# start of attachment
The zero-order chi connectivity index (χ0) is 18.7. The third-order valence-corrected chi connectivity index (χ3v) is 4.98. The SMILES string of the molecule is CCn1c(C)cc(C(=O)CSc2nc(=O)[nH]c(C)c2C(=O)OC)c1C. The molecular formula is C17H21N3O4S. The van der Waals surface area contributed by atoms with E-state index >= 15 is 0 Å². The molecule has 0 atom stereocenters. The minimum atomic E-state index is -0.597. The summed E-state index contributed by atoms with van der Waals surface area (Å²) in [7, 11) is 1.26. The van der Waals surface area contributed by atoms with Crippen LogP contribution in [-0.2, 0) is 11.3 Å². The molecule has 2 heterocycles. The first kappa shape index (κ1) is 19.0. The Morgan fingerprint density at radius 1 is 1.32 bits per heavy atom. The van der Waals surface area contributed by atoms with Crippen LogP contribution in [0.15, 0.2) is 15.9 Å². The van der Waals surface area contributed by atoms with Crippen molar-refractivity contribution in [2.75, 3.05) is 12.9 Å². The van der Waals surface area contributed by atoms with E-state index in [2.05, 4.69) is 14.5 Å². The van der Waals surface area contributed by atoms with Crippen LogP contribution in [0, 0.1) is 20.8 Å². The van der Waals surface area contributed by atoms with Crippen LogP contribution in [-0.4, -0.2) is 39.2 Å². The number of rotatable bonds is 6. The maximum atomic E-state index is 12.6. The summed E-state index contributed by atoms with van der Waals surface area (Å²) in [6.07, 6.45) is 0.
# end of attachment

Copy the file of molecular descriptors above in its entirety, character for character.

The zero-order chi connectivity index (χ0) is 18.7. The third-order valence-corrected chi connectivity index (χ3v) is 4.98. The SMILES string of the molecule is CCn1c(C)cc(C(=O)CSc2nc(=O)[nH]c(C)c2C(=O)OC)c1C. The molecular formula is C17H21N3O4S. The van der Waals surface area contributed by atoms with E-state index >= 15 is 0 Å². The molecule has 0 atom stereocenters. The minimum atomic E-state index is -0.597. The summed E-state index contributed by atoms with van der Waals surface area (Å²) in [7, 11) is 1.26. The van der Waals surface area contributed by atoms with Crippen LogP contribution in [-0.2, 0) is 11.3 Å². The molecule has 2 heterocycles. The first kappa shape index (κ1) is 19.0. The Morgan fingerprint density at radius 1 is 1.32 bits per heavy atom. The van der Waals surface area contributed by atoms with Crippen LogP contribution in [0.15, 0.2) is 15.9 Å². The van der Waals surface area contributed by atoms with Crippen molar-refractivity contribution in [2.75, 3.05) is 12.9 Å². The van der Waals surface area contributed by atoms with E-state index in [2.05, 4.69) is 14.5 Å². The van der Waals surface area contributed by atoms with Crippen LogP contribution in [0, 0.1) is 20.8 Å². The van der Waals surface area contributed by atoms with Crippen LogP contribution in [-0.4, -0.2) is 39.2 Å². The number of rotatable bonds is 6. The maximum atomic E-state index is 12.6. The summed E-state index contributed by atoms with van der Waals surface area (Å²) in [6.07, 6.45) is 0.